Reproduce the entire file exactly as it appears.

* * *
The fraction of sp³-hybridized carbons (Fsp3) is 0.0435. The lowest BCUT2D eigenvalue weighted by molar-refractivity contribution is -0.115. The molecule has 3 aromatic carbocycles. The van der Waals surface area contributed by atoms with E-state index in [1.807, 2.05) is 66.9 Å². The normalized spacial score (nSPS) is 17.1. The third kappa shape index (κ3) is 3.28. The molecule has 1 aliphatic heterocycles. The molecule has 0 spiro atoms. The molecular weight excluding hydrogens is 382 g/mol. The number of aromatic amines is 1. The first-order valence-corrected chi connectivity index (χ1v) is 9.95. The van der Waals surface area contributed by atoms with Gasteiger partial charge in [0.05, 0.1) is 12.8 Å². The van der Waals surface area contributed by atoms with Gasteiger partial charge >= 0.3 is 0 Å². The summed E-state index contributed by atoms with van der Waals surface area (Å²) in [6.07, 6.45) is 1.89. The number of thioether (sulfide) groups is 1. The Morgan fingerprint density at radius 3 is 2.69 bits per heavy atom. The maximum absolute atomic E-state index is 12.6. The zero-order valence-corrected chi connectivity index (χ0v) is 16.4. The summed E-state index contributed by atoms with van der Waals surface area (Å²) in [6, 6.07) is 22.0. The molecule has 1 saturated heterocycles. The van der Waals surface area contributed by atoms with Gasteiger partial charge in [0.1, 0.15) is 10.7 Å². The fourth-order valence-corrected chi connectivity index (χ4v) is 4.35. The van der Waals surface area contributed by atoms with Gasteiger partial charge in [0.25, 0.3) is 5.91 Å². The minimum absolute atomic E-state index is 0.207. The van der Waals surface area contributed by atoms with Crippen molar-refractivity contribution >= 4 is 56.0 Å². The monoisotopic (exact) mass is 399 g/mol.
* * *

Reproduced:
The fraction of sp³-hybridized carbons (Fsp3) is 0.0435. The lowest BCUT2D eigenvalue weighted by molar-refractivity contribution is -0.115. The molecule has 3 aromatic carbocycles. The van der Waals surface area contributed by atoms with E-state index in [1.807, 2.05) is 66.9 Å². The normalized spacial score (nSPS) is 17.1. The third kappa shape index (κ3) is 3.28. The molecule has 1 aliphatic heterocycles. The molecule has 0 spiro atoms. The molecular weight excluding hydrogens is 382 g/mol. The number of aromatic amines is 1. The first-order valence-corrected chi connectivity index (χ1v) is 9.95. The van der Waals surface area contributed by atoms with Gasteiger partial charge in [0.05, 0.1) is 12.8 Å². The van der Waals surface area contributed by atoms with Gasteiger partial charge >= 0.3 is 0 Å². The summed E-state index contributed by atoms with van der Waals surface area (Å²) in [6.07, 6.45) is 1.89. The number of thioether (sulfide) groups is 1. The Morgan fingerprint density at radius 3 is 2.69 bits per heavy atom. The maximum absolute atomic E-state index is 12.6. The zero-order valence-corrected chi connectivity index (χ0v) is 16.4. The summed E-state index contributed by atoms with van der Waals surface area (Å²) in [6, 6.07) is 22.0. The molecule has 1 saturated heterocycles. The van der Waals surface area contributed by atoms with Gasteiger partial charge in [0.1, 0.15) is 10.7 Å². The fourth-order valence-corrected chi connectivity index (χ4v) is 4.35. The van der Waals surface area contributed by atoms with Gasteiger partial charge in [0.25, 0.3) is 5.91 Å². The minimum absolute atomic E-state index is 0.207. The van der Waals surface area contributed by atoms with Crippen molar-refractivity contribution >= 4 is 56.0 Å². The monoisotopic (exact) mass is 399 g/mol.